The Zambian government has approved the import of 150 000 tons of wheat to avert a looming shortage.
Confirming the development, Millers Association of Zambia (MAZ) president Andrew Chintala called on government to also waiver duty on the import of the commodity to maintain stable prices of wheat products.
“The payment of duty on imported wheat would trigger an increase in the price of bread and other wheat products,” Chintala said.
The government is yet to respond to the millers’ request to waiver duty.
However, the Zambia National Farmers Union (ZNFU) was dead set against the waiver of duty. They argued that the move will only give leverage to advanced economies to dump cheap imports on the Zambian market.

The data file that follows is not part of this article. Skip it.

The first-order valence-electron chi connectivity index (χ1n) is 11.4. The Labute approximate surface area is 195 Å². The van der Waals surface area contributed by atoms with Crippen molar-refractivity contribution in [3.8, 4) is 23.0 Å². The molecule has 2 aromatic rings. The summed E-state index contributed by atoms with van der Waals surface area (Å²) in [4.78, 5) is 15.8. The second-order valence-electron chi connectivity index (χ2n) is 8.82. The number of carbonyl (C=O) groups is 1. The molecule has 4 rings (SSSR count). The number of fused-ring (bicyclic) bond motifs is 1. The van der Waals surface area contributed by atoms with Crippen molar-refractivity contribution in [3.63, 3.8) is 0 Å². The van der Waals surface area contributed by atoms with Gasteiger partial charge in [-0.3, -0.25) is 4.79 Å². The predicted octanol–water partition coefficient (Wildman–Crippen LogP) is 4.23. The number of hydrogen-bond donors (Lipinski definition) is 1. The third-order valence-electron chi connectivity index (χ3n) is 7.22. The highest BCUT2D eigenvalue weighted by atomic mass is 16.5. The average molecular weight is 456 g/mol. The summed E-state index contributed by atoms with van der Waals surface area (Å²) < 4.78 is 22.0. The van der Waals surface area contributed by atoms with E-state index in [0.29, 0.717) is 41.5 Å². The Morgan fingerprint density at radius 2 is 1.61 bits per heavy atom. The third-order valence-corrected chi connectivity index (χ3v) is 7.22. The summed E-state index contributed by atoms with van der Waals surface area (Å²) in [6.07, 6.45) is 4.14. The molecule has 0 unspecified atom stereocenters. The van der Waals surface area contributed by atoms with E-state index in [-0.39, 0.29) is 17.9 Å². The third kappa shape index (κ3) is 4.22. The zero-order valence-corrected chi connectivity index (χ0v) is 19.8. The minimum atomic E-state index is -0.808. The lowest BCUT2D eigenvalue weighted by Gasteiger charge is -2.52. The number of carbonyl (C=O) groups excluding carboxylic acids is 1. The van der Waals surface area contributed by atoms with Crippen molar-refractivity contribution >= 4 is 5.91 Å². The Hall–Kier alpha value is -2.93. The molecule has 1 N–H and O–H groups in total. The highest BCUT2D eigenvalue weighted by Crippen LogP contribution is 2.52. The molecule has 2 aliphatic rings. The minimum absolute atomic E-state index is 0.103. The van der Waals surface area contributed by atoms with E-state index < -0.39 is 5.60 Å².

The farmers’ body instead urged government to adopt the South African system of supporting local production of wheat by maintaining the import duty permanently and revising it upwards whenever global wheat prices drop.
The need for the massive wheat imports is necessitated by the 250 000 ton deficit in the last farming season. Zambia harvested less than 300 000 tons, much less than the estimated 540 000 tons needed for national consumption.
The deficit in wheat production is attributed to drought and power failures.
Chintala said the import of wheat was a stop-gap measure until October when the harvest for this season is expected.